MS123 - Bayesian Inversion for model calibration and digital twinning in engineering

Organized by: N. Friedman (Inst. for Scientific Computing and Control, Hungary), A. Kucerova (Czech Technical University in Prague, Czechia) and H. Matthies (TU Braunschweig, Germany)
Keywords: Bayesian Inference, Digital Twins, inverse problems, Machine learning, model updating, probabilistic optimization, Surrogate Modelling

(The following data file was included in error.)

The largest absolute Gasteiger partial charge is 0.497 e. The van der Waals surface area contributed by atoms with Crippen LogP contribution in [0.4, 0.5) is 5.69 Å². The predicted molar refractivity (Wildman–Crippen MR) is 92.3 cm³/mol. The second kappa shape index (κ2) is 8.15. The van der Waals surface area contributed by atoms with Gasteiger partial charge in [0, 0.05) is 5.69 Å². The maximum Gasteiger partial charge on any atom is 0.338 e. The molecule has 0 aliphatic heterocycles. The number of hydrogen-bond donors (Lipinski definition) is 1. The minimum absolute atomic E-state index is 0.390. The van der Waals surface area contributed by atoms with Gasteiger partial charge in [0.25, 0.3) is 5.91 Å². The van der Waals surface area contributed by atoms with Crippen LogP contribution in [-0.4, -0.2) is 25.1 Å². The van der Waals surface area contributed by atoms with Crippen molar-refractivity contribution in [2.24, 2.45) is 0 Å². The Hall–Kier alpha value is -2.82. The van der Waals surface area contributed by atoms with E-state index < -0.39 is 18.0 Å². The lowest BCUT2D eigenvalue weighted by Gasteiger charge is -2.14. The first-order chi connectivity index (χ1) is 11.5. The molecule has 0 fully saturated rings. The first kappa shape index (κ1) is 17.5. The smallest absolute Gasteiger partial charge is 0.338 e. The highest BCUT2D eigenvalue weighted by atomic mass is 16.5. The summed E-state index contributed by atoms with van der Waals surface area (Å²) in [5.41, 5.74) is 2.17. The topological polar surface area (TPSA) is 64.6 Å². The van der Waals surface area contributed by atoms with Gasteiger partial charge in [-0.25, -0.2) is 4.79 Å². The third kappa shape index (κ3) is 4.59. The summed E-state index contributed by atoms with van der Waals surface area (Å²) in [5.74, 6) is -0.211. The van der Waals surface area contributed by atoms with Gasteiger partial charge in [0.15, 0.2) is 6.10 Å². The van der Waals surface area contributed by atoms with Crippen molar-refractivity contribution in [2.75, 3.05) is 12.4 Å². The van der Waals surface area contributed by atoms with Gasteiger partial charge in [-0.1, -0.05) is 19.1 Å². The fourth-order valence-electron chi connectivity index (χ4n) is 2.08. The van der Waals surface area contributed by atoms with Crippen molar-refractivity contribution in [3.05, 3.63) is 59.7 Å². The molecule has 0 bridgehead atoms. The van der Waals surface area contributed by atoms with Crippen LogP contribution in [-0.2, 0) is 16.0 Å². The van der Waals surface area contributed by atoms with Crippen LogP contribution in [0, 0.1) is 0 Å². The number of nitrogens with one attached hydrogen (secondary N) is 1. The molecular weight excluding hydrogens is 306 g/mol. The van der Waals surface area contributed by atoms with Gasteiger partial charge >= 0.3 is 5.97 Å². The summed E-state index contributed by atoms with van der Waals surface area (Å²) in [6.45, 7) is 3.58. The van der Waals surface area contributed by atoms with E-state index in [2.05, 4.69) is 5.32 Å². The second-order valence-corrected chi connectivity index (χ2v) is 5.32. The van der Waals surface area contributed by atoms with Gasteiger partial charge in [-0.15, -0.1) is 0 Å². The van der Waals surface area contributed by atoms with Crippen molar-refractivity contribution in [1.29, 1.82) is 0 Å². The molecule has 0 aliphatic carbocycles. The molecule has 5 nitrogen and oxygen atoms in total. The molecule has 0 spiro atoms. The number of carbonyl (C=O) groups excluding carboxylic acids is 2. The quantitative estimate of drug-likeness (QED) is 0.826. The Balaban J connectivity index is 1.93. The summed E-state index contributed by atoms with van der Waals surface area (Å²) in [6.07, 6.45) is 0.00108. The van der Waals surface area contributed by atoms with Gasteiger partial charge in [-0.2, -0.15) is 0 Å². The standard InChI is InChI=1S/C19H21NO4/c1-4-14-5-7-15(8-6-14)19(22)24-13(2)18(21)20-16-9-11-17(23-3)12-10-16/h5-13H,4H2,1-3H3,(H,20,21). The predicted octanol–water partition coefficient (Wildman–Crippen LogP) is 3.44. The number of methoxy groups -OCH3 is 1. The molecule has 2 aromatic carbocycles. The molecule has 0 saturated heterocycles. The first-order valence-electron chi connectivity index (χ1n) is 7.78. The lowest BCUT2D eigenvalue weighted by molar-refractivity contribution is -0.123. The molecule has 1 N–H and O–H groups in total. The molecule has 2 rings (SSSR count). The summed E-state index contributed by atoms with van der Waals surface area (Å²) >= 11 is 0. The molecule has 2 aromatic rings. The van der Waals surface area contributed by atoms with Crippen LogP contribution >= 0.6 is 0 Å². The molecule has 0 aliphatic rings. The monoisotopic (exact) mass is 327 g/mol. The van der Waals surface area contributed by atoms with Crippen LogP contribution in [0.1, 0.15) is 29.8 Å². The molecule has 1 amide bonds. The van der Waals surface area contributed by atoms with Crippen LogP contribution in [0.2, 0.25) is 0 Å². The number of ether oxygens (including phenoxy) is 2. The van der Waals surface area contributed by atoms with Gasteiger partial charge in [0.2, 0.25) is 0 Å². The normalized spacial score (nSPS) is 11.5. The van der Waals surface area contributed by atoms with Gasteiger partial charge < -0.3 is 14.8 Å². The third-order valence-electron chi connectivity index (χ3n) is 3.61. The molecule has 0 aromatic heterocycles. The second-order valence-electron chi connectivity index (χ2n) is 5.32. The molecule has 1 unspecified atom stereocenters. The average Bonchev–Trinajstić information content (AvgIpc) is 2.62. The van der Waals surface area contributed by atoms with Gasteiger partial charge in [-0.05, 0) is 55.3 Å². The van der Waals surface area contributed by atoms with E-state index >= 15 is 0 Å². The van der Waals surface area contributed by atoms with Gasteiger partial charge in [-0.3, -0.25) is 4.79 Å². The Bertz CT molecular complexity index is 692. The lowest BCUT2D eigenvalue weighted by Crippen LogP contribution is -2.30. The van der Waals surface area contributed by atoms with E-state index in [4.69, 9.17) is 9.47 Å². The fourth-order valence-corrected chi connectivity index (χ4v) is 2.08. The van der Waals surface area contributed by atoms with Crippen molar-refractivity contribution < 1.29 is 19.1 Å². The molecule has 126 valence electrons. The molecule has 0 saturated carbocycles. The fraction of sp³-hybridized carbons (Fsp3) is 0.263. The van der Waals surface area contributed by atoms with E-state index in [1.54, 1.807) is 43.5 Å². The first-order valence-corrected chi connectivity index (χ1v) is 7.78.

Computational models play a crucial role in predicting the behavior of complex physical and mechanical systems. However, the parameters within these models are often influenced by uncertainties, making the determination of the model responses troublesome. Bayesian inference emerges as a potent statistical tool for inferring these uncertain model parameters using available data and information. To assure that the numerical model is trustworthy enough, one must take into account the prior uncertainties of these input parameters or fields, and improve these models by data (e.g. of model responses) gained from some higher fidelity numerical model or from physical experiments, or even by the observation of the actual system. The problems of uncertainty quantification and Bayesian updating have gained significant attention in the field of computational science and engineering due to their potential to enhance decision-making, optimize system performance, and provide valuable insights into complex phenomena. Bayesian inference methods typically rely on sampling algorithms. When dealing with computationally expensive models, such exploration demands substantial computational resources. As a result, recent research endeavors concentrate on developing efficient Bayesian inference methods through surrogate modelling and novel mathematical formulations and advanced sampling and filtering techniques. Methods facilitating a sequential update of the model parameters based on continuously observed responses have also enabled the “digital twinning” concept. This chimes very well with the view that machine learning is in fact a Bayesian estimate of a conditional expectation; and as such machine learning procedures for digital twins are also in the scope of the mini-symposium. This mini-symposium serves as a platform to discuss the latest developments and foster collaboration among researchers working on Bayesian inference. The scope encompasses a range of topics, including but not limited to methodological advancements or novel applications, advanced methods for Bayesian analysis, machine learning, inference techniques accounting for spatial or temporal dependence of uncertainty, recursive or online Bayesian inference, hierarchical models, optimal experimental design, Bayesian inference utilizing surrogate models, accelerated Bayesian inference leveraging machine learning, and high-performance computing.